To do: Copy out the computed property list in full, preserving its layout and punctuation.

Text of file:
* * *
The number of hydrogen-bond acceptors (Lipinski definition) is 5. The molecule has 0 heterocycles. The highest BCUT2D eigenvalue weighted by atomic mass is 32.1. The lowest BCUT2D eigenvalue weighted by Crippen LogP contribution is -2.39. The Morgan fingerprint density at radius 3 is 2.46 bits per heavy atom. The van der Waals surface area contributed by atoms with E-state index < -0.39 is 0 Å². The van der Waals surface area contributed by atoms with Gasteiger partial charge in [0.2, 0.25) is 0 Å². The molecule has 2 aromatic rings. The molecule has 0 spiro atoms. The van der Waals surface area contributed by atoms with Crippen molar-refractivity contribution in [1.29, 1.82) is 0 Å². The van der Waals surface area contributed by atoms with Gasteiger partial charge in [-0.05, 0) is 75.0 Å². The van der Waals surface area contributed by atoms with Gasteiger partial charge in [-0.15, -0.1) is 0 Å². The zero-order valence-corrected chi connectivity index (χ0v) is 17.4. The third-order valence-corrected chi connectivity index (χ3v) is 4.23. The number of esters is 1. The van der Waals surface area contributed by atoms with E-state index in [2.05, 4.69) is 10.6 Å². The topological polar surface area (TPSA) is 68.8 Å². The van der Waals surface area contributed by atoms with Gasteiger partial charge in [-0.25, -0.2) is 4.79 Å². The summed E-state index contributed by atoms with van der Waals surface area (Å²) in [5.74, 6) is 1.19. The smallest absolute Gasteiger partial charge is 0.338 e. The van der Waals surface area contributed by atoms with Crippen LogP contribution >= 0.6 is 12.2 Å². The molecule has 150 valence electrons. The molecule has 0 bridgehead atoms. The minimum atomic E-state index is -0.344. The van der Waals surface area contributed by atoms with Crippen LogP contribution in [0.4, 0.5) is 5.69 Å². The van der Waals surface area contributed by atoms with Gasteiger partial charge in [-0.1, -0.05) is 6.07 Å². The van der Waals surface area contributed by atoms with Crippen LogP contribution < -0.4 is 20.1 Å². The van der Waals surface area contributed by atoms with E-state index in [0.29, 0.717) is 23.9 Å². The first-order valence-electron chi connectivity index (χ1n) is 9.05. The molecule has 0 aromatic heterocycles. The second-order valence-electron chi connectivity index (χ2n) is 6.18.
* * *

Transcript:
The number of hydrogen-bond acceptors (Lipinski definition) is 5. The molecule has 0 heterocycles. The highest BCUT2D eigenvalue weighted by atomic mass is 32.1. The lowest BCUT2D eigenvalue weighted by Crippen LogP contribution is -2.39. The Morgan fingerprint density at radius 3 is 2.46 bits per heavy atom. The van der Waals surface area contributed by atoms with E-state index < -0.39 is 0 Å². The van der Waals surface area contributed by atoms with Gasteiger partial charge in [0.2, 0.25) is 0 Å². The molecule has 2 aromatic rings. The molecule has 0 spiro atoms. The van der Waals surface area contributed by atoms with Crippen molar-refractivity contribution in [1.29, 1.82) is 0 Å². The van der Waals surface area contributed by atoms with Gasteiger partial charge in [-0.05, 0) is 75.0 Å². The van der Waals surface area contributed by atoms with Gasteiger partial charge in [-0.15, -0.1) is 0 Å². The zero-order valence-corrected chi connectivity index (χ0v) is 17.4. The third-order valence-corrected chi connectivity index (χ3v) is 4.23. The number of esters is 1. The van der Waals surface area contributed by atoms with E-state index in [2.05, 4.69) is 10.6 Å². The topological polar surface area (TPSA) is 68.8 Å². The van der Waals surface area contributed by atoms with Gasteiger partial charge in [-0.25, -0.2) is 4.79 Å². The summed E-state index contributed by atoms with van der Waals surface area (Å²) in [5.74, 6) is 1.19. The smallest absolute Gasteiger partial charge is 0.338 e. The van der Waals surface area contributed by atoms with Crippen LogP contribution >= 0.6 is 12.2 Å². The molecule has 150 valence electrons. The molecule has 0 bridgehead atoms. The minimum atomic E-state index is -0.344. The van der Waals surface area contributed by atoms with Crippen LogP contribution in [0.4, 0.5) is 5.69 Å². The van der Waals surface area contributed by atoms with Gasteiger partial charge in [-0.1, -0.05) is 6.07 Å². The van der Waals surface area contributed by atoms with Crippen LogP contribution < -0.4 is 20.1 Å². The van der Waals surface area contributed by atoms with E-state index in [0.29, 0.717) is 23.9 Å². The first-order valence-electron chi connectivity index (χ1n) is 9.05. The molecule has 0 aromatic heterocycles. The second-order valence-electron chi connectivity index (χ2n) is 6.18.